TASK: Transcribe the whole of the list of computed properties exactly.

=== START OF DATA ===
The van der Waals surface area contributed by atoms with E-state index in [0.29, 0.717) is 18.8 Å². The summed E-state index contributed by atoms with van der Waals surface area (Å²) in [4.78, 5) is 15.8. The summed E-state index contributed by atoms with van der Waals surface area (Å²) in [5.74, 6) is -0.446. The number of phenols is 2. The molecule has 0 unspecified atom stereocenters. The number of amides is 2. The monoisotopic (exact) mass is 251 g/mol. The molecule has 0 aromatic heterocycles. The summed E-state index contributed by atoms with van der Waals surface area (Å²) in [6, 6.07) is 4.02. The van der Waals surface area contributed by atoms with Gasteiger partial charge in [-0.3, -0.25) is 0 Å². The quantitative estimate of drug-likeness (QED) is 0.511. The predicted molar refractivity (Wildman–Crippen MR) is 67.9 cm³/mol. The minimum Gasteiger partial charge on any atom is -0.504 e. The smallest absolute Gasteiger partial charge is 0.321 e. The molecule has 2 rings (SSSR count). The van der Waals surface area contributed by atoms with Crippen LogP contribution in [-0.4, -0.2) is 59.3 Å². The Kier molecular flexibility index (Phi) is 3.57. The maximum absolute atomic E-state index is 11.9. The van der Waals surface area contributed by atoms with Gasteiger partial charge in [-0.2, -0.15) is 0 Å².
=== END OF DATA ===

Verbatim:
The van der Waals surface area contributed by atoms with E-state index in [0.29, 0.717) is 18.8 Å². The summed E-state index contributed by atoms with van der Waals surface area (Å²) in [4.78, 5) is 15.8. The summed E-state index contributed by atoms with van der Waals surface area (Å²) in [5.74, 6) is -0.446. The number of phenols is 2. The molecule has 0 unspecified atom stereocenters. The number of amides is 2. The monoisotopic (exact) mass is 251 g/mol. The molecule has 0 aromatic heterocycles. The summed E-state index contributed by atoms with van der Waals surface area (Å²) in [6, 6.07) is 4.02. The van der Waals surface area contributed by atoms with Gasteiger partial charge in [-0.3, -0.25) is 0 Å². The quantitative estimate of drug-likeness (QED) is 0.511. The predicted molar refractivity (Wildman–Crippen MR) is 67.9 cm³/mol. The minimum Gasteiger partial charge on any atom is -0.504 e. The smallest absolute Gasteiger partial charge is 0.321 e. The molecule has 2 rings (SSSR count). The van der Waals surface area contributed by atoms with Crippen LogP contribution in [-0.4, -0.2) is 59.3 Å². The Kier molecular flexibility index (Phi) is 3.57. The maximum absolute atomic E-state index is 11.9. The van der Waals surface area contributed by atoms with Gasteiger partial charge in [-0.2, -0.15) is 0 Å².